We’re lucky in New Zealand that the Indian diaspora is providing us with high quality milk products which were previously unavailable. We now have fresh ghee, and we finally have affordable unsweetened yoghurts. The history of yoghurt in the West is a classic story of a healthy concept being turned into a junk food – we are so good at this now, it’s a fine art. The label on the usual Kiwi yoghurt pottle tells you that milk has died a death of a thousand cuts – we have milk solids, milk protein, if we’re lucky a tiny bit of milk fat, but no actual milk, sweetened with sugar and held together with dodgy emulsifiers and stabilisers, and made sour with probiotic cultures, oh wow, which have then been sterilised, oh no.

The label on a good Indian yoghurt pottle by Gopal, Noor, or Mathura (750 mls and cheap as milk) tells you absolutely none of this was necessary, and if you want it sweet, just add fruit.

Milk is a starting point towards thinking about food, an appetiser so to speak. It stimulates interest, but doesn’t have all the answers. For example, why does lactose intolerance result in diarrhoea? Lactose intolerance is important to his story, yet Kurlansky doesn’t tell us. So I looked it up. Lactose is a small molecule, and like other small molecules – sugar, salt, or ascorbic acid – attracts moisture (by osmosis, if inside the body). A function of the colon is to extract the last drops of water from food. If an undigested small molecule, such as lactose or vitamin C, reaches the colon in sufficient amounts, the water will stay in the poo, and then the poo will not stay in the gut when you need it to. Sometimes this only takes a few grams, the amount of lactose in a glass of milk; but in someone who digests lactose, it’s absorbed high in the gut long before reaching the colon.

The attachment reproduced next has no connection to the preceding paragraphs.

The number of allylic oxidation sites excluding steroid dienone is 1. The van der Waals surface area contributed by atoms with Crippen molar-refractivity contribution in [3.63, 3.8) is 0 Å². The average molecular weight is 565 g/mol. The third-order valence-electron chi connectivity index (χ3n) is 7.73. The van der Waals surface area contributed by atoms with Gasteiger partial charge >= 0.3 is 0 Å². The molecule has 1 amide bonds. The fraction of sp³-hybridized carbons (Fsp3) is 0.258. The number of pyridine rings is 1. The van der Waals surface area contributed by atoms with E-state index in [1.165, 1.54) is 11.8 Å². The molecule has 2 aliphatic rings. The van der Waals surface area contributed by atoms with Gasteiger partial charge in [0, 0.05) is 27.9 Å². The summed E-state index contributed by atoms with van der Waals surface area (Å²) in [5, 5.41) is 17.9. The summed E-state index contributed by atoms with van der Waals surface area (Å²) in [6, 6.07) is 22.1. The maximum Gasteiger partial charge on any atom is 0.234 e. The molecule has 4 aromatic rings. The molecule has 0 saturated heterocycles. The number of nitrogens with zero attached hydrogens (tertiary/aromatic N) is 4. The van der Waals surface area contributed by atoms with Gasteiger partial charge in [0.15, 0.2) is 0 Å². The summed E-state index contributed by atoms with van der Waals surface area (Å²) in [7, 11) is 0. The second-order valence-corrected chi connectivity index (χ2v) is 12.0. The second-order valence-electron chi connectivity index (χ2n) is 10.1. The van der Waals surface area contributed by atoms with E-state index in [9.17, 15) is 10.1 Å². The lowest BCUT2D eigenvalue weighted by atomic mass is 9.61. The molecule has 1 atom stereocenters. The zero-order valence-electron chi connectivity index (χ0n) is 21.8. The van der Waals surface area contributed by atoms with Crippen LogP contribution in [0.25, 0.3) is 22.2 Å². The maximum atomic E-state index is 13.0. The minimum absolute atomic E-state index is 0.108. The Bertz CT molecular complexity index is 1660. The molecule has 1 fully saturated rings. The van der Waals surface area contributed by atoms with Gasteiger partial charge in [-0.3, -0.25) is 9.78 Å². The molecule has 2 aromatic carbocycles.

Kurlansky’s study isn’t going to change anyone’s relationship with the ivory fluid. Kurlansky doesn’t engage with the vegan or paleo arguments for avoiding milk, or the nutritional or vegetarian arguments for consuming it. You won’t learn what vitamins, minerals or essential fats you can get from milk that are hard to get anywhere else (his one comment in this line, that cow’s milk contains no linoleic acid, seems to be wrong; it is not, however, a source of omega-3). I expected more on Jewish dietary habits – a quote from Maimonides, that sort of thing.

Sometimes I read a book, stand back in awe, and go “wow”. Other times, as Dorothy Parker said, I don’t put it aside lightly but throw it at the wall with great force. And sometimes I want to sit down and rewrite it. I want to be that person at the publisher’s office who bothers the author till he’s given his all then takes the book off him and completes it for him. Milk is that sort of book.


Milk: A 10,000 Year Old Food Fracas by Mark Kurlansky (Bloomsbury, $30) is available from Unity Books.